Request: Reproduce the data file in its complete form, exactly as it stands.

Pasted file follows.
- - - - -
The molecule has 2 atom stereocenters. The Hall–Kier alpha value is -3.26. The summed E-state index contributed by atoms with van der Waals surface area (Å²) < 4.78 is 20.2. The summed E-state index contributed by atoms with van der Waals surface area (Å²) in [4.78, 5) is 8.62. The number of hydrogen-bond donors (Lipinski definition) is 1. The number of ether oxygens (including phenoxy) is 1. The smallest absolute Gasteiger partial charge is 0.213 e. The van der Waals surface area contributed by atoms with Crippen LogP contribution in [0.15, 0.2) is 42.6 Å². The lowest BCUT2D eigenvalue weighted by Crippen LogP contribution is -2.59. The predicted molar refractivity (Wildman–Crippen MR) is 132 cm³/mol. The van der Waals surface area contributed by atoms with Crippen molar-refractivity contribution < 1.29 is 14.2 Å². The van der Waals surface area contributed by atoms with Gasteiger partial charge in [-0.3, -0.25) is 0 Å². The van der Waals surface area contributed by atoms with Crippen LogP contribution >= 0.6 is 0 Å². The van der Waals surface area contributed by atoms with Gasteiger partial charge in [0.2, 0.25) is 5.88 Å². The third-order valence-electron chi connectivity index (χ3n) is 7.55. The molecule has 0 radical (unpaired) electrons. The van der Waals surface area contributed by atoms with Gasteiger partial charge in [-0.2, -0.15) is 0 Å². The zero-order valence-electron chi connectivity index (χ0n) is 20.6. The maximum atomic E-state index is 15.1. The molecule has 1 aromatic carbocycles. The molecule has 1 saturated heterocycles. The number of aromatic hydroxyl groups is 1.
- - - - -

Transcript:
The molecule has 2 atom stereocenters. The Hall–Kier alpha value is -3.26. The summed E-state index contributed by atoms with van der Waals surface area (Å²) < 4.78 is 20.2. The summed E-state index contributed by atoms with van der Waals surface area (Å²) in [4.78, 5) is 8.62. The number of hydrogen-bond donors (Lipinski definition) is 1. The number of ether oxygens (including phenoxy) is 1. The smallest absolute Gasteiger partial charge is 0.213 e. The van der Waals surface area contributed by atoms with Crippen LogP contribution in [0.15, 0.2) is 42.6 Å². The lowest BCUT2D eigenvalue weighted by Crippen LogP contribution is -2.59. The predicted molar refractivity (Wildman–Crippen MR) is 132 cm³/mol. The van der Waals surface area contributed by atoms with Crippen molar-refractivity contribution < 1.29 is 14.2 Å². The van der Waals surface area contributed by atoms with Gasteiger partial charge in [-0.3, -0.25) is 0 Å². The van der Waals surface area contributed by atoms with Crippen LogP contribution >= 0.6 is 0 Å². The van der Waals surface area contributed by atoms with Gasteiger partial charge in [0.2, 0.25) is 5.88 Å². The third-order valence-electron chi connectivity index (χ3n) is 7.55. The molecule has 0 radical (unpaired) electrons. The van der Waals surface area contributed by atoms with Gasteiger partial charge in [-0.2, -0.15) is 0 Å². The zero-order valence-electron chi connectivity index (χ0n) is 20.6. The maximum atomic E-state index is 15.1. The molecule has 1 aromatic carbocycles. The molecule has 1 saturated heterocycles. The number of aromatic hydroxyl groups is 1.